Okay, I have to include ONE documentary, of sorts. It’s seven films, by seven directors, each different from one another. Some focus more on fictional story-telling, some on interviews, and some on chasing down Blues history, so you can pick based on your mood:
- Feel Like Going Home traces the roots of Delta blues
- The Soul of a Man explores the careers of important Blues men Skip James, Blind Willie Johnson and J. B. Lenoir
- The Road To Memphis follows musicians from the famous Beale Street area, including B. B. King and Bobby Rush
- Warming by the Devil’s Fire imagines a story around a young boy, then packs it with performances by LEGENDS like Big Bill Broonzy, Reverend Gary Davis, Ida Cox, Willie Dixon, John Lee Hooker, Lightnin’ Hopkins, Son House, Mississippi John Hurt, Bessie Smith, Mamie Smith, Victoria Spivey, Sister Rosetta Tharpe, Dinah Washington, Muddy Waters, Sonny Boy Williamson and more. Damn!
- Godfathers and Sons dives into Chess Records [ see Cadillac Records below ], plus blending the Blues with modern Black music like Hip Hop
- Red, White and Blues checks out Great Britain’s Blues culture
- Piano Blues hits up big-name pianists like Dr. John, Ray Charles, Jay McShann, and Pinetop Perkins
“The blues are the roots; everything else is the fruits.” – Willie Dixon
Mo’ Better Blues (1990)
Story: ‘Cause mo better makes it mo better.
Highlights: “Mo’ Better Blues” performed by Branford Marsalis Quartet and Terence Blanchard; the 90s color schemes; Gang Starr
Let’s tackle the elephant in the room first: yes, the tunes could be called Jazz with a Blue tinge. Maybe that’s not your thing, but try not feeling blue listening to these tunes downright ripe with emotion:
This movie’s got Denzel Washington. In it, he plays the character of Denzel Washington. This is not a complaint; it’s the reason I — and millions of others — watch his films. He also, incidentally, plays trumpet. The story revolves around his obsession with his music putting the rest of his life in shambles …or is his downward spiral an important part of making great music??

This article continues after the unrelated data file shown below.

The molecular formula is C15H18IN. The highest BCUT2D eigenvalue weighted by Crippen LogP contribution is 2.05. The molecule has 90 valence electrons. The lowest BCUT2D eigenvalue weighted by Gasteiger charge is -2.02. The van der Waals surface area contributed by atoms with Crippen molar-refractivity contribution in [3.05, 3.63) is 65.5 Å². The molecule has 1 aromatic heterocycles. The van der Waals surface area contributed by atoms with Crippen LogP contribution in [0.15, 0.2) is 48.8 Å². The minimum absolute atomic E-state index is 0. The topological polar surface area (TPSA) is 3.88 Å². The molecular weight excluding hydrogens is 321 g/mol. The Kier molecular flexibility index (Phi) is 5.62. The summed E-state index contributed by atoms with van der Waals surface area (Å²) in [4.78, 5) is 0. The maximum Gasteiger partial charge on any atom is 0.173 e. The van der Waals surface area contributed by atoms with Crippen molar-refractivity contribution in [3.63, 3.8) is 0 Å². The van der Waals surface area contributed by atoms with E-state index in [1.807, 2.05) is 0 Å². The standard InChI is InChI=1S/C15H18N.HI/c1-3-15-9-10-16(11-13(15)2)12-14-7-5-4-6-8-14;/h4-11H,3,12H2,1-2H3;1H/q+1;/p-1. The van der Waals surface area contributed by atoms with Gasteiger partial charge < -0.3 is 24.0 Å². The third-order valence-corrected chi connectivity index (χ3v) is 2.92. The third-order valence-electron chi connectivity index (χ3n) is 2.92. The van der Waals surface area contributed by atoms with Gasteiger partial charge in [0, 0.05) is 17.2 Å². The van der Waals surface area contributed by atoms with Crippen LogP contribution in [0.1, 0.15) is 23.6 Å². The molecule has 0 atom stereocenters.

“I call this song, “Please Stay The Night. No, Really, Please“.”
“But the jazz, you know if we had to depend upon black people to eat, we would starve to death. I mean, you’ve been out there, you’re on the bandstand, you look out into the audience, what do you see? You see Japanese, you see, you see West Germans, you see, you know, Slabobic, anything except our people – it makes no sense. It incenses me that our own people don’t realize our own heritage, our own culture, this is our music, man.”
Cadillac Records (2008)
Story: Rise of the classic Chess Records label and its recording artists, including musical legends Muddy Waters, Little Walter, Howlin’ Wolf, Willie Dixon and Etta James.
Highlights: putting a personality behind the big names you might be familiar with in Blues music; Beyonce’s “At Last” version
Don’t come for a history lesson (even Wikipedia looks like a “trustworthy source” next to the artistic licenses taken here) but do come for the hordes of key Blues figures woven throughout this tale of a record label’s struggles during the turbulent 1950s — and more so — struggling with the bigger-than-life personalities of the musicians. Muddy Waters, Willie Dixon, Little Walter, Howlin’ Wolf, Etta James, and others are depicted in the youth of their careers, by actors deftly bringing this time in their lives to….well, life. Just don’t mistake the movie for reality, and enjoy!
When you sing like Etta, you can draw your
eyebrows any damn way you want
Oh, the movie is called “Cadillac Records” because the record label gives musicians a Cadillac car every time they release a big hit. Subtle.
“You’re singin’ the Blues…you don’t have to live ’em.” – Leonard Chess
“What do you know, white boy?” – Etta James
Got one you’d put on this list? Add it in the comments!